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The future of the US Dollar - Case Study Example

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The Future of the U.S. Dollar Date The Future of the U.S. Dollar Since 1944, when the United States and other countries agreed to exchange the dollar for gold, several currencies became pegged to the U.S dollar. This continued even after 1971 when U.S broke the agreement…
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The future of the US Dollar
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The future of the US Dollar

Download file to see previous pages... Since the start of the crisis, economists argued that its impacts have damaged the dollar’s status across the globe. Following the crisis, there has been a lot of negative talk about the dollar. Additionally, conflicting views regarding the path of dollar have emerged. Though a considerable number of nations are still using the dollar as their exchange-rate anchor, there are arguments that the U.S. dollar might lose its position as the main reserve currency (“General Assessment of the Macroeconomic Situation” 2009). Investors went ahead and revisited their currency reserve investment. This was due to the downward trend of the dollar in comparison with other currencies. Therefore, the dollar has been experiencing great pressure from major investors mainly due to the inflations that have occurred since the dollar became the world’s reserve currency. This paper is a critique of Warnock’s article Global Asset Allocation: Whither the U.S. Dollar? The paper will analyze the authors’ perspective on the U.S. dollar, describe three of the most powerful arguments towards a stronger/weaker dollar, and give my opinion regarding the authors’ prospects for a stronger U.S. dollar. 1) Critique of the author’s perspective on the U.S. ...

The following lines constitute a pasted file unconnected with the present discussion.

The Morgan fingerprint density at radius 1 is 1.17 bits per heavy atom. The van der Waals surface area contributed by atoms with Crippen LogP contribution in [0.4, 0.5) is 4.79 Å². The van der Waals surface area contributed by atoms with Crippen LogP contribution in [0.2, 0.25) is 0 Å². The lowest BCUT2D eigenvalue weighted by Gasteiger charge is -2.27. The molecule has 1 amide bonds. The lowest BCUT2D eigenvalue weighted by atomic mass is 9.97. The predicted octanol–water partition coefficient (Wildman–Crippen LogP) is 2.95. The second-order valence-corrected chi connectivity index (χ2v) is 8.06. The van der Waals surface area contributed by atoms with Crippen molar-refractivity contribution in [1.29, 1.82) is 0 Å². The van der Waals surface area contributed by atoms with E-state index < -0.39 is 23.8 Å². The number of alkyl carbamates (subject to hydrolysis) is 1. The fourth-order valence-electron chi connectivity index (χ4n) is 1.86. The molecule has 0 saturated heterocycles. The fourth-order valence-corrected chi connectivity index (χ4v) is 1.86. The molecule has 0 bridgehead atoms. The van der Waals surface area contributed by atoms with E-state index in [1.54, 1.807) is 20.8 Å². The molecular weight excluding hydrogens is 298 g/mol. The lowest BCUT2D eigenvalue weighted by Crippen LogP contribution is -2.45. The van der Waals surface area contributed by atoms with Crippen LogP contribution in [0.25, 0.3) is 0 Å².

Warnock (2010) argues that though foreign central banks might start diversifying away from the dollar, this does not mean that the dollar is losing its position. This is an indication of overconfidence, given that the dollar is increasingly becoming less popular across the globe. Additionally, there has been worrying increase in inflations, which depict that the major economies will intervene. An intervention would mean possible replacement of the dollar with another currency (Chandler, 2009). a) Describe three of the most powerful arguments towards a stronger/weaker dollar.  There are several arguments towards a weaker dollar. Warnock (2010) argues that U.S. dollar is not in any danger of being displaced as the world’s reserve currency. They claim that the U.S. treasury bonds continue being the cordial and liquid fixed income market globally. This thus continues to enhance the demand for the dollar. The authors give an example of continued success of the dollar performance in the fall of 2008 when most currencies and assets decimated (“The Euro as an Anchor Currency and Core of a Currency Bloc,” 2012) The next argument is that the U.S economy remains the most competitive economy in the world. Although most critics argue that the U.S economy is still facing decline in domestic production, Warnock argues that U.S. is still the world greatest manufacturer. He refutes claims that China’s economy is outdoing the U.S economy (Warnock, 2010). The other argument is that the U.S trade deficit has been exaggerated. According to Warnock (2010), much of the trade deficit is because of overseas movement of goods and services which has happened within U.S. companies. The exchange is between U.S based ...Download file to see next pagesRead More
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